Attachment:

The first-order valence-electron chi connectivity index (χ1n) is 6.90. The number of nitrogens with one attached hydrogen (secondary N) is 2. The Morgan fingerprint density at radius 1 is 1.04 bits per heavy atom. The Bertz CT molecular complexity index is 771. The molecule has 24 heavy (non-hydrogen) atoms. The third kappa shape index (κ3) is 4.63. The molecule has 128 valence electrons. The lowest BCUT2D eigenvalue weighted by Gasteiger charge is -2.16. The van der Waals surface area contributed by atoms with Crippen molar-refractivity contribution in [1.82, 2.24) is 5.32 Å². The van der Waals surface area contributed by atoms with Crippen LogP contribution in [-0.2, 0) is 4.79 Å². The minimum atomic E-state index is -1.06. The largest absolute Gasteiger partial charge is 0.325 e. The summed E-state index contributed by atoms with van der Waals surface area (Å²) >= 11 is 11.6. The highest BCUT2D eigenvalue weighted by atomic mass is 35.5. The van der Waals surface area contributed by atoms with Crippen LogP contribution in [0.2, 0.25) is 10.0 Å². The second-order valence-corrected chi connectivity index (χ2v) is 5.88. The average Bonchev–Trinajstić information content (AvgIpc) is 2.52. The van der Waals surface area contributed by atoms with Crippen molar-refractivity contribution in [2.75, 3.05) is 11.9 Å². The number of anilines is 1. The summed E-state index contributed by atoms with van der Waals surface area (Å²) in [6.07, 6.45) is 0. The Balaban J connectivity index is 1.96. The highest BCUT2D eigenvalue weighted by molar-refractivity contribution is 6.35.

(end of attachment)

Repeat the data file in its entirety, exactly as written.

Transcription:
The first-order valence-electron chi connectivity index (χ1n) is 6.90. The number of nitrogens with one attached hydrogen (secondary N) is 2. The Morgan fingerprint density at radius 1 is 1.04 bits per heavy atom. The Bertz CT molecular complexity index is 771. The molecule has 24 heavy (non-hydrogen) atoms. The third kappa shape index (κ3) is 4.63. The molecule has 128 valence electrons. The lowest BCUT2D eigenvalue weighted by Gasteiger charge is -2.16. The van der Waals surface area contributed by atoms with Crippen molar-refractivity contribution in [1.82, 2.24) is 5.32 Å². The van der Waals surface area contributed by atoms with Crippen LogP contribution in [-0.2, 0) is 4.79 Å². The minimum atomic E-state index is -1.06. The largest absolute Gasteiger partial charge is 0.325 e. The summed E-state index contributed by atoms with van der Waals surface area (Å²) >= 11 is 11.6. The highest BCUT2D eigenvalue weighted by atomic mass is 35.5. The van der Waals surface area contributed by atoms with Crippen LogP contribution in [0.2, 0.25) is 10.0 Å². The second-order valence-corrected chi connectivity index (χ2v) is 5.88. The average Bonchev–Trinajstić information content (AvgIpc) is 2.52. The van der Waals surface area contributed by atoms with Crippen molar-refractivity contribution in [2.75, 3.05) is 11.9 Å². The number of anilines is 1. The summed E-state index contributed by atoms with van der Waals surface area (Å²) in [6.07, 6.45) is 0. The Balaban J connectivity index is 1.96. The highest BCUT2D eigenvalue weighted by molar-refractivity contribution is 6.35.